At product-led organizations, PES is a shared measure of engagement that every team can use to understand product success and friction. If product, marketing, sales, and customer success are all tracking PES, it acts as a common language and helps them collaborate around things like improving adoption or streamlining onboarding.

How to take action on PES data

  • If your PES increased, determine which metric (or metrics) caused the spike and use product analytics to understand how users’ behaviors in the product may have changed over time.
  • If your PES decreased, look at product usage data to see where users are dropping out of workflows and pinpoint problem areas in the product that could be causing churn—and thus bringing down your growth value.
  • To increase your adoption value, identify which features or workflows are most important for user success, and then create in-app messages to guide users through those areas of the product.

5. Time to value

Many product teams focus on their product’s “aha” moment, or when a user clearly understands why they need a specific software product. Time to value quantifies this experience and measures the amount of time from when a customer starts using your product to when they start deriving value from it. PMs can use their analytics tools to measure time to value, and even track the average, minimum, and maximum time it takes new visitors to interact with the product’s key features.

The shorter the time to value, the better. So product leaders need to ensure their users’ first impressions of and experiences with the product are educational and actionable. This is where having a streamlined in-app onboarding experience is crucial. New users should be able to quickly understand both how your product works and the value it will bring them.

How to take action on time to value data

  • Learn from your users with short time to value. While customers finding value in your product right away is worth celebrating, it’s important to learn from their in-app behavior so you can replicate it for the rest of your user base. Use product analytics to examine how these users navigate the product, and then make sure your onboarding flow properly highlights the features that these successful users are engaging with.
  • Understand what’s causing a long time to value. For users on the opposite end of the spectrum, use your analytics to see exactly where they’re getting stuck or missing out on an important feature. Understanding where users are having trouble will help you take the appropriate course of action—whether it’s making changes to the product’s functionality itself, using in-app guides to provide contextual help, or adjusting the onboarding experience.

6. Retention

Retention measures the percentages of users or customer accounts still using the product after they initially install or start using it. It can be measured at the overall product level (app retention) and individual feature level (feature retention)—both of which are important for product teams to monitor.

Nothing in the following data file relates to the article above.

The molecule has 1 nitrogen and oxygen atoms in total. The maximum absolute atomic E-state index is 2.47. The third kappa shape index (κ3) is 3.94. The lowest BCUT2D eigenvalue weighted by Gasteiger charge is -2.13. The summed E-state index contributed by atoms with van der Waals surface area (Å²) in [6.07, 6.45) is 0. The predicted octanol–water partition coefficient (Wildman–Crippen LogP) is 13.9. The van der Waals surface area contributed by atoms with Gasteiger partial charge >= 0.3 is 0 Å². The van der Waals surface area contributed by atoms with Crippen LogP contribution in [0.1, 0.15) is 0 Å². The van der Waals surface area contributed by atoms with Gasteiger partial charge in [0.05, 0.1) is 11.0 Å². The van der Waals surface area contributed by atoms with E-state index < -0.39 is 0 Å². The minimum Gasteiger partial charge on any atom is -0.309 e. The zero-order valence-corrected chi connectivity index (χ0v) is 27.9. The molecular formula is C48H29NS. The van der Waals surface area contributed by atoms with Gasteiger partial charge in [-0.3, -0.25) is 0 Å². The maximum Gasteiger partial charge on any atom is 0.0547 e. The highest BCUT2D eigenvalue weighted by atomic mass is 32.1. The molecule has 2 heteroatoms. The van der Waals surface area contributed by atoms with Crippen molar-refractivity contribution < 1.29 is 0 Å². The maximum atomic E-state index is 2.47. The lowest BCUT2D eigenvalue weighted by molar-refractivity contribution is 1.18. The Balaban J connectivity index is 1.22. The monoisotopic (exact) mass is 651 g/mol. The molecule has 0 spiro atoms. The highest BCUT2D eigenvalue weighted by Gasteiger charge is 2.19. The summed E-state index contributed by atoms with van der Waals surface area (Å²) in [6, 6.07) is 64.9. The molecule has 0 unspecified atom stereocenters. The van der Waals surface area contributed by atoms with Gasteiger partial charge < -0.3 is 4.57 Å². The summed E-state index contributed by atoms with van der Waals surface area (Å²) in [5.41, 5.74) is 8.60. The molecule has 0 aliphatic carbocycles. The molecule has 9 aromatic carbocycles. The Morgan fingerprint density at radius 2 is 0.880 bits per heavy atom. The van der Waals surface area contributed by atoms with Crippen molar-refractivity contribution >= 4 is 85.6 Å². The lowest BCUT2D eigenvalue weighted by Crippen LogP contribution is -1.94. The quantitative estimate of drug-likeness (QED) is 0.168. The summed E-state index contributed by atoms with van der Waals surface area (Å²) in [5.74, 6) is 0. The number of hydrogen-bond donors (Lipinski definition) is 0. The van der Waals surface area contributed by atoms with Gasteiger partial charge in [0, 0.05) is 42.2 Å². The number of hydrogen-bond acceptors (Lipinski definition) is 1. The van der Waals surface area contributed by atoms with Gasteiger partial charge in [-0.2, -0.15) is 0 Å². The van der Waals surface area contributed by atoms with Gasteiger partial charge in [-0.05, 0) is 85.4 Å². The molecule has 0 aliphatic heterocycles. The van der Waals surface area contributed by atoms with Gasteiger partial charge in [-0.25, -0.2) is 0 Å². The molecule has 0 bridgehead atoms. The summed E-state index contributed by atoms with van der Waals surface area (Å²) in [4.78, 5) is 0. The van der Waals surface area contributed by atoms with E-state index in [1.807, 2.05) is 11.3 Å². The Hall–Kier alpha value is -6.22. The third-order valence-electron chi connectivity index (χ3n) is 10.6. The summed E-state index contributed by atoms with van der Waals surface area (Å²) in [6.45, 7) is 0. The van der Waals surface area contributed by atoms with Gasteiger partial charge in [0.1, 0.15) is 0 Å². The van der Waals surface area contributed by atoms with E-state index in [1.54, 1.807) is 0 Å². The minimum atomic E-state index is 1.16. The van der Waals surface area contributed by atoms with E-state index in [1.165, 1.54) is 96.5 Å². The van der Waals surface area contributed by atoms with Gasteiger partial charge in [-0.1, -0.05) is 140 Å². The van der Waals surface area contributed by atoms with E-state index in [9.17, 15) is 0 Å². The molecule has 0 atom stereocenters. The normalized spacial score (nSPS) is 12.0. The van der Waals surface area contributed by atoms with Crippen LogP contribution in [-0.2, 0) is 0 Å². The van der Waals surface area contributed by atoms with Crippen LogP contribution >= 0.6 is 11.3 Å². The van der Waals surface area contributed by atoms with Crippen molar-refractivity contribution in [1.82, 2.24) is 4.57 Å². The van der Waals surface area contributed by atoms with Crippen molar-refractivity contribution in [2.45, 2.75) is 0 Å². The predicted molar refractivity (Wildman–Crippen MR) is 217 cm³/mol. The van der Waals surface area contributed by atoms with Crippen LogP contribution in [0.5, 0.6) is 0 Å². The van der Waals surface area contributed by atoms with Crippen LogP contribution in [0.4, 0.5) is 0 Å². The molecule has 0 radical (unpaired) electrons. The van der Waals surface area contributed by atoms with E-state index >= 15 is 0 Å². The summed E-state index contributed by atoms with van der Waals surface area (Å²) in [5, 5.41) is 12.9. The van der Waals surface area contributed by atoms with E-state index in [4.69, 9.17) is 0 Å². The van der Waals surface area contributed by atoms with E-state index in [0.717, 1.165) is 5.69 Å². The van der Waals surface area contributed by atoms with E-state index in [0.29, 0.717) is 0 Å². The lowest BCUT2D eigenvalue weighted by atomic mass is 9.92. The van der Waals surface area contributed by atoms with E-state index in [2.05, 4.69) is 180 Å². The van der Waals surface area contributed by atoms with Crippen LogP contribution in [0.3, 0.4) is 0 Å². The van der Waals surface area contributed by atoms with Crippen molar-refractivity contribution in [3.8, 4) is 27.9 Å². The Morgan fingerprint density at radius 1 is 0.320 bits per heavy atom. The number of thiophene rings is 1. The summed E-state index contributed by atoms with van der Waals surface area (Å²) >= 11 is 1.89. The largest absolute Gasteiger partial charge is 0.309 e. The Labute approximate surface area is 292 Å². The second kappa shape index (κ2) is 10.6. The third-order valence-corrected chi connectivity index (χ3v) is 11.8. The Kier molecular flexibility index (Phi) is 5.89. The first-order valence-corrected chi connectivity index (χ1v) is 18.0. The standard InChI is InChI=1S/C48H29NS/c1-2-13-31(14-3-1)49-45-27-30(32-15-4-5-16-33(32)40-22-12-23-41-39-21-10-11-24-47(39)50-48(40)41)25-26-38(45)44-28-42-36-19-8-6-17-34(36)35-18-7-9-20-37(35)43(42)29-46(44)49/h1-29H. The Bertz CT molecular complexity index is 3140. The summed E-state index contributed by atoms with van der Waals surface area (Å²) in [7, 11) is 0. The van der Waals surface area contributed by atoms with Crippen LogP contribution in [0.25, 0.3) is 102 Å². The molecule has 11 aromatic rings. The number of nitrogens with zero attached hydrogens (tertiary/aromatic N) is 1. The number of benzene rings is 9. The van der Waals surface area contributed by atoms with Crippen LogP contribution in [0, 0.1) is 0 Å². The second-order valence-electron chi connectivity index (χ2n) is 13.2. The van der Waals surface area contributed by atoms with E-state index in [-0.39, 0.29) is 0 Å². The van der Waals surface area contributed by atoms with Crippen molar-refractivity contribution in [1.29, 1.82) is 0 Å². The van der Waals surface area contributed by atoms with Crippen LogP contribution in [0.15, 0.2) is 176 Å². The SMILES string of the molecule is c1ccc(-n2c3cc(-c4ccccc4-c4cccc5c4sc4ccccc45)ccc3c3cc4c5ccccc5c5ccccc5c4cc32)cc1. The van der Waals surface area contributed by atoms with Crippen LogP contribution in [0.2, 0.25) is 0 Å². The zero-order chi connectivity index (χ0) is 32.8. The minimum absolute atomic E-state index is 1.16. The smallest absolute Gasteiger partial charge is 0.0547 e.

In addition to being another way to understand product engagement, retention also directly impacts a company’s revenue. Since the cost to acquire a customer can often exceed the initial contract value, low retention can mean money lost after signing a new customer. As more companies embrace product-led strategies and recognize the product team as a strategic partner in driving the business forward, retention is even more critical to a product’s success.

How to take action on retention data

  • If app retention is trending down over time, use product analytics to try and identify what’s causing the dip. Is it related to the seasonality of your product? Are users struggling to complete key workflows?
  • Segment your feature retention data by things like company size, role, or free users vs. paying customers to compare feature retention across different subsets of users. This will help you understand how behaviors differ and if certain types of users need different levels of support or guidance in the product.

7. Top feature requests

Product managers are no stranger to feature requests coming at them from a variety of sources—including informal conversations with customers, the sales team, user interviews, in-app surveys, social media, and support tickets. The difference between a laundry list of requests and valuable insight into what users want from the product lies in your ability to make sense of these requests as a whole, so you can spot common themes, identify the most important requests, and better prioritize development work.

To truly be product led, this requires product teams to establish a single place where all feedback lives that everyone can access. While the product organization is tasked with management and upkeep of this system or tool, teams across the company benefit immensely from having a central source of customer information.

How to take action on feature requests

  • Segment your feature request data (e.g. by company size, ARR, industry, NPS response, or subscription type) to understand if certain types of users have different needs from the product.
  • If you see a common theme (or themes) across multiple requests—especially if they’re from your target persona or high-value accounts—it’s worth exploring how you might build the requested capability into your product. Work with engineering to scope the new functionality and set up customer interviews to learn about the context behind these users’ needs.

8. Net Promoter Score (NPS)

Net Promoter Score (NPS) is a way for companies to gauge customer loyalty. It’s delivered through a one-question survey that asks, “How likely is it that you’d recommend this brand to a friend or colleague?” Customers answer on a 0-10 scale, and teams mark scores of 9 or 10 as “Promoters,” 7 or 8 as “Passives,” and 0 through 6 as “Detractors.” To calculate your NPS, simply subtract the percentage of Detractors from the percentage of Promoters.

Although teams like marketing and customer success are often the primary proponents of NPS data, it’s especially valuable for product teams since a customer’s sentiment is the direct result of their experience with the product.

How to take action on NPS data

  • As you track NPS over time, note how (or if) it fluctuates around the time of any product updates or major releases.
  • Measure NPS at the account and visitor level so you can understand both average sentiment and if any specific personas are driving your score up or down.
  • Use your product analytics tool to plot NPS against product usage to determine if certain features or product areas correlate with particularly high or low NPS. From there, you can serve NPS Detractors in-app guides that steer them towards features they may be missing out on, or use an in-app survey to find out where your Promoters are finding the most value in the product. 

Keep learning

Check out the Pendo e-book, The 10 KPIs every product leader needs to know, to learn more about each of these KPIs, the roles they play in building great product experiences, and how to measure and act on them.